As is often the case, when Concerto Italiano’s hornists were good, they were great. Their sound had a fascinatingly gritty texture, much closer to the horn’s hunting-party origins than to the mellow, warm sound of a modern instrument. But when they were off — oh, dear, what a mess!
Strangely, some believe that period horn playing is meant to sound thus. When I was in music school, I had a job in a record store and would sometimes stay after hours to listen to new releases. One was a period-instrument recording of Handel’s “Water Music” on which the horns were consistently flat. When I crinkled my nose, the store’s manager said, dismissively:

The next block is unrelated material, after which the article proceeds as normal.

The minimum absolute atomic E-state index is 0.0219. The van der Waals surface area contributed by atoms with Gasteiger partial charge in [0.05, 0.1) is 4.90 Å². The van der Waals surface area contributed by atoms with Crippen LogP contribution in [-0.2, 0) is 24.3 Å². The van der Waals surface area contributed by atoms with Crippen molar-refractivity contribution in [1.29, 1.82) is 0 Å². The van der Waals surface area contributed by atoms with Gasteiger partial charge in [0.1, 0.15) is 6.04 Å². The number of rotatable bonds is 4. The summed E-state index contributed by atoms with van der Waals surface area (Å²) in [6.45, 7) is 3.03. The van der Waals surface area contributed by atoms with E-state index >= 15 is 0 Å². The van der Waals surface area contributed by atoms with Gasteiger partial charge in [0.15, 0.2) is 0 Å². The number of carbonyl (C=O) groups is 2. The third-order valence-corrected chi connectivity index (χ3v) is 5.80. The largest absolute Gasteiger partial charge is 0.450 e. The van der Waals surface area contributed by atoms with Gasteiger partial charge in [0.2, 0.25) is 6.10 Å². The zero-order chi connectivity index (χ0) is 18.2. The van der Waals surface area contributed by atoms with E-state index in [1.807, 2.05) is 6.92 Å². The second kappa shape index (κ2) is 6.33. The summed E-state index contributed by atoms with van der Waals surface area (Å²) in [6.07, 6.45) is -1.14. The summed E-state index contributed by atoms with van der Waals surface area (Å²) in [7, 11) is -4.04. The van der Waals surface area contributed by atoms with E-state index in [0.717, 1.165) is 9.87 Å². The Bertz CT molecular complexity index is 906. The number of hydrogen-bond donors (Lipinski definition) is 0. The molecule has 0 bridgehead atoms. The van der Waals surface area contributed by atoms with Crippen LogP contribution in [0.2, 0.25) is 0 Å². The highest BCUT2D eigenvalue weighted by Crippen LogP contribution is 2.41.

“Oh, you don’t understand. It’s only because of showoffs like Don Smithers” — a brilliant Baroque trumpeter who was also my music history teacher at the time — “that people think these instruments can be played in tune. But they aren’t meant to be.”
I didn’t buy that argument then, and having heard many superb Baroque hornists, I find it less tenable now.